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  1. #1
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    Default Chrome... The connection was interrupted error constantly.

    Hello, I have been having this problem with many websites suddenly for 2-3 days now. Keep getting the error message "The connection was interrupted" in google chrome. It will keep happening every few minutes whilst browsing and will eventually let me access a page after several attempts. Then do the same thing again shortly. Sometimes it will partially load a page (text only and all on the left hand side) with all pictures missing. However the google page will work fine even when it's refusing to load other sites. It is not my connection as the laptop and my tablet are not having the same issue. I have all java / flash installed etc.

    Here is what i have tried so far:

    1. Use another browser (IE) same problem occurs.
    2. Cleared all history an uninstalled then reinstalled chrome = No change.
    3. Checked my PC wifi.. stable and fine.
    4. Spoke to my ISP an ran all checks etc = No problems.
    5. Scanned for viruses = No threats found using Avast.

    It seems the problem is my PC side but no idea where or why. Any ideas? Please don't tell me i have a virus / Malware hiding somewhere

  2. #2
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    Have you tried using any other browsers and do you get the same error if you use them?
    PC - i5 2500k @ 4Ghz | 16GB DDR3 1600Mhz RipjawsX Memory | Kingston 120GB SSD + 1TB HD Samsung F3 | ATI Radeon 6950 2GB GDDR5 | 3x LG 22" LED 1080p | Windows 7
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  3. #3
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    Is your ISP Virginmedia? If so don't listen to them, they wouldn't know a problem if it came slapped them in the face and stole their money.

    VM have a infamous look on faults, if they can't fix it set a repair date and keep pushing it back until the customer just gets bored and forgets about it.

  4. #4
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    Quote Originally Posted by DABhand View Post
    Is your ISP Virginmedia? If so don't listen to them, they wouldn't know a problem if it came slapped them in the face and stole their money.

    VM have a infamous look on faults, if they can't fix it set a repair date and keep pushing it back until the customer just gets bored and forgets about it.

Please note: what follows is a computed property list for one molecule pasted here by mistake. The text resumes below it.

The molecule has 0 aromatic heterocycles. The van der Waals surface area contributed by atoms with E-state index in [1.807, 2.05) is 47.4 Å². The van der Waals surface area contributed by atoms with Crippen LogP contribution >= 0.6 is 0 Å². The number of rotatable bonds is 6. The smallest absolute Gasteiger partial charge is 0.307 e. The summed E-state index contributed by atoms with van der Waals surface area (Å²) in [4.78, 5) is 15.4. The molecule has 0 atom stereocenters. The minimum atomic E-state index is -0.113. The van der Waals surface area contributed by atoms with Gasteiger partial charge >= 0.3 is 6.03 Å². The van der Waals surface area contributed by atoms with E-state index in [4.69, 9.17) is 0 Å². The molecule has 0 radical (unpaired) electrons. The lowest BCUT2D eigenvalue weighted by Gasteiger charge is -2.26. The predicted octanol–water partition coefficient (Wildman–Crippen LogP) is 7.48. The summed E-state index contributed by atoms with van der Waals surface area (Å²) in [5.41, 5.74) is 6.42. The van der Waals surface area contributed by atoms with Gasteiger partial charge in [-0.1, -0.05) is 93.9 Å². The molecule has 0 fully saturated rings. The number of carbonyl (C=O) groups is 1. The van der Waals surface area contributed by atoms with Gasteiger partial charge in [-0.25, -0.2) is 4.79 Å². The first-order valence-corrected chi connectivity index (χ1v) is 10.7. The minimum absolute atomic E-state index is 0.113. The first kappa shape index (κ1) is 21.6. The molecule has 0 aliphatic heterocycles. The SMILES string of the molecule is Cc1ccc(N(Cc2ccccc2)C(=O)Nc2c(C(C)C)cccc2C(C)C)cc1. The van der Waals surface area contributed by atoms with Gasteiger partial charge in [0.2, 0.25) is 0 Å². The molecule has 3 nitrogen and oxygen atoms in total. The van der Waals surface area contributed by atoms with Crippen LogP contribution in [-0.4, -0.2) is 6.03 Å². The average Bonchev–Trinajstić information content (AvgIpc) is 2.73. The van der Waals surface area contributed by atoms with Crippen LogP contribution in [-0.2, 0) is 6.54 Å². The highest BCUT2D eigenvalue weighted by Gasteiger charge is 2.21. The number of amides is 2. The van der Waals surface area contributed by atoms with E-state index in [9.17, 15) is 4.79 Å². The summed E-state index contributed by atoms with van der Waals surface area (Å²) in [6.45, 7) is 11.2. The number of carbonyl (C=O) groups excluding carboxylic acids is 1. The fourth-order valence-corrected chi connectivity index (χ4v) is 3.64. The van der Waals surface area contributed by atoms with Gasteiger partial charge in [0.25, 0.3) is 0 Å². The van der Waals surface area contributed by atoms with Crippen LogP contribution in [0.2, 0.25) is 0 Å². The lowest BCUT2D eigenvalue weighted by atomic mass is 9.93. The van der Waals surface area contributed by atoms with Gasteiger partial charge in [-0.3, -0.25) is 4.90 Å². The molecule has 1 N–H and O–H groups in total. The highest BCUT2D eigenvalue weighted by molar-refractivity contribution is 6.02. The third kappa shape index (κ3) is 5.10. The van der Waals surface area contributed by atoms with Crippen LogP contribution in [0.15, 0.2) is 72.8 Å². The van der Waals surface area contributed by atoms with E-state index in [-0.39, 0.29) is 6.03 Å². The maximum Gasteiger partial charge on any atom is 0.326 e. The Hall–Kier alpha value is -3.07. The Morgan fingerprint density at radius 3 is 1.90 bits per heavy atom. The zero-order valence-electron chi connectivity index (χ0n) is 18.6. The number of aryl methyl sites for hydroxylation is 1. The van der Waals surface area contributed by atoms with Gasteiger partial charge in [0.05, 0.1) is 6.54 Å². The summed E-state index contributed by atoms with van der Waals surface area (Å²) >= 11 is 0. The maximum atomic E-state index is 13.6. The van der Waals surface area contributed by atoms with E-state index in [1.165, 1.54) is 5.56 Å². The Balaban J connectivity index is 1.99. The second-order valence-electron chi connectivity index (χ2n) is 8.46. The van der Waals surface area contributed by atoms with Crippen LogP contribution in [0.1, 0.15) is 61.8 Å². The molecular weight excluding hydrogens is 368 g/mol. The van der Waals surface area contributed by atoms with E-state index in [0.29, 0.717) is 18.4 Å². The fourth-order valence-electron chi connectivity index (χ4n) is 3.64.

That may be true but doesn't really help the OP as it sounds like his ISP are right in this case - other computers/devices on the same network aren't affected.

    OP: if possible can you plug your PC into the router with a cable and disable the wireless? That would just rule one thing out and help narrow it down. If it does the same connected with a cable then I think you can be pretty confident it's a software problem and not a hardware/driver problem.

  5. #5
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    You are right, I didn't see the end where it said the laptop etc was fine.

    @OP

    Goto the start menu and type in regedit into the search box (if on vista or 7) or the run box on XP.

    In this window, navigate to the following

    HKEY_LOCAL_MACHINE>Software>Microsoft>Windows>Curr ent Version>Run (on a 32bit OS)
    HKEY_LOCAL_MACHINE>Software>Microsoft>WOW6432Node> Windows>Current Version>Run (on a 64bit OS)

    Check to see if anything out of place is there, you know things trying to run files like fhfjkhsfsf.exe etc at startup. If it does, the best thing is to, restart your PC and press F8 before booting into windows select safe mode from the list (not the other safe modes from the list), and then when in safe mode, you can go back into regedit and delete the offending entries, and then noting down the file/s locations go to the folder and remove them.

    Then reboot. Hopefully you will be ok then, but that is a 75% chance of doing so, the other 25% will have infected system files so to reinfect the machine even if you try to clean it. But it is worth a try.

    IF not that,

    In Chrome in the url bar, type Chrome://plugins

    Look for any silly looking entries there and disable them.

  6. #6
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    This happened to me today.

    I ran cmd and did ipconfig /renew as well as ipconfig /flushdns.

    Everything fine after this. I imagine the flushdns is what cured it though.

    Hope this helps,

    Hydey

  7. #7
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    Try clearing the history of Chrome and/or IE, all history. For Chrome it's fairly obvious from the menu in the top-left. For IE it's fairly obvious in the Internet Options dialog.

    Also, if you're using your PC wirelessly, try using it via wired connection to see if the problem still occurs.

    You might also try entering this in the command prompt. Note that you will need to right-click the command prompt and select "Run as administrator":
    Code:
    netsh interface tcp set global autotuning=disabled
    What this command does is disable the automatic speed tuning. Sod knows why it exists or why it's enabled but there are no notable ill-effects from disabling it. With it enabled it can screw over network connection speed.

    As Hydey suggested (also from the command prompt), you could also try:
    Code:
    ipconfig /release && ipconfig /flushdns && ipconfig /renew
    This flushes the local DNS cache (domain name resolution) and ensures you have a fresh IP assigned by your router. The renewal of IP is also done when you reboot/startup your PC.

    See what makes a difference, if at all.

 

 

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